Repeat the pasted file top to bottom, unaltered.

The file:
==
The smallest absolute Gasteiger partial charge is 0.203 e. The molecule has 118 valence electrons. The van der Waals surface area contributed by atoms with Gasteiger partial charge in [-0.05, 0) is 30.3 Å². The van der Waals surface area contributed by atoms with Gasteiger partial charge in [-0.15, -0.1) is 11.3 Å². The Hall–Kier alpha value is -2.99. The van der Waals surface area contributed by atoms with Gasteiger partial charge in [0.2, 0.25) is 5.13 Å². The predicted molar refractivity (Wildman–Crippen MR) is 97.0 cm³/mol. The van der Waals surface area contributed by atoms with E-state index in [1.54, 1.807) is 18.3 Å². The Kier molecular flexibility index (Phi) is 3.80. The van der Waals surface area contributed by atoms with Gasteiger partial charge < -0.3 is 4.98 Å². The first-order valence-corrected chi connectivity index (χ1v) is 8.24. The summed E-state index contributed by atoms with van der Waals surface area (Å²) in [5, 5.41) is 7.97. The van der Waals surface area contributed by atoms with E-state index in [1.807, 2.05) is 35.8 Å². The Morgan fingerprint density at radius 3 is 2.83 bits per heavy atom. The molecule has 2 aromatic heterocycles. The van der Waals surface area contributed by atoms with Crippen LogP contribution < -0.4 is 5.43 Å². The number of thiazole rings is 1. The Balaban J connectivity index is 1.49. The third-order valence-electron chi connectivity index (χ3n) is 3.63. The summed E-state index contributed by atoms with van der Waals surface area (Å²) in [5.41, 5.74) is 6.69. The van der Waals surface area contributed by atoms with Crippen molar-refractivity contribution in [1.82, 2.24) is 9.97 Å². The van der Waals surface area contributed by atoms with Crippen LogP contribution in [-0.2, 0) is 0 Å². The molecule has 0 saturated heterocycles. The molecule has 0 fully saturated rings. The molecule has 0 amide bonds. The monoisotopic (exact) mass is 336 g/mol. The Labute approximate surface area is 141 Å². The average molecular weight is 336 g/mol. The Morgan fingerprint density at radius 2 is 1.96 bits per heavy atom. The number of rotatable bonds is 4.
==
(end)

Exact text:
The smallest absolute Gasteiger partial charge is 0.203 e. The molecule has 118 valence electrons. The van der Waals surface area contributed by atoms with Gasteiger partial charge in [-0.05, 0) is 30.3 Å². The van der Waals surface area contributed by atoms with Gasteiger partial charge in [-0.15, -0.1) is 11.3 Å². The Hall–Kier alpha value is -2.99. The van der Waals surface area contributed by atoms with Gasteiger partial charge in [0.2, 0.25) is 5.13 Å². The predicted molar refractivity (Wildman–Crippen MR) is 97.0 cm³/mol. The van der Waals surface area contributed by atoms with E-state index in [1.54, 1.807) is 18.3 Å². The Kier molecular flexibility index (Phi) is 3.80. The van der Waals surface area contributed by atoms with Gasteiger partial charge < -0.3 is 4.98 Å². The first-order valence-corrected chi connectivity index (χ1v) is 8.24. The summed E-state index contributed by atoms with van der Waals surface area (Å²) in [5, 5.41) is 7.97. The van der Waals surface area contributed by atoms with E-state index in [1.807, 2.05) is 35.8 Å². The Morgan fingerprint density at radius 3 is 2.83 bits per heavy atom. The molecule has 2 aromatic heterocycles. The van der Waals surface area contributed by atoms with Crippen LogP contribution < -0.4 is 5.43 Å². The number of thiazole rings is 1. The Balaban J connectivity index is 1.49. The third-order valence-electron chi connectivity index (χ3n) is 3.63. The summed E-state index contributed by atoms with van der Waals surface area (Å²) in [5.41, 5.74) is 6.69. The van der Waals surface area contributed by atoms with Crippen molar-refractivity contribution in [1.82, 2.24) is 9.97 Å². The van der Waals surface area contributed by atoms with Crippen LogP contribution in [-0.2, 0) is 0 Å². The molecule has 0 saturated heterocycles. The molecule has 0 fully saturated rings. The molecule has 0 amide bonds. The monoisotopic (exact) mass is 336 g/mol. The Labute approximate surface area is 141 Å². The average molecular weight is 336 g/mol. The Morgan fingerprint density at radius 2 is 1.96 bits per heavy atom. The number of rotatable bonds is 4.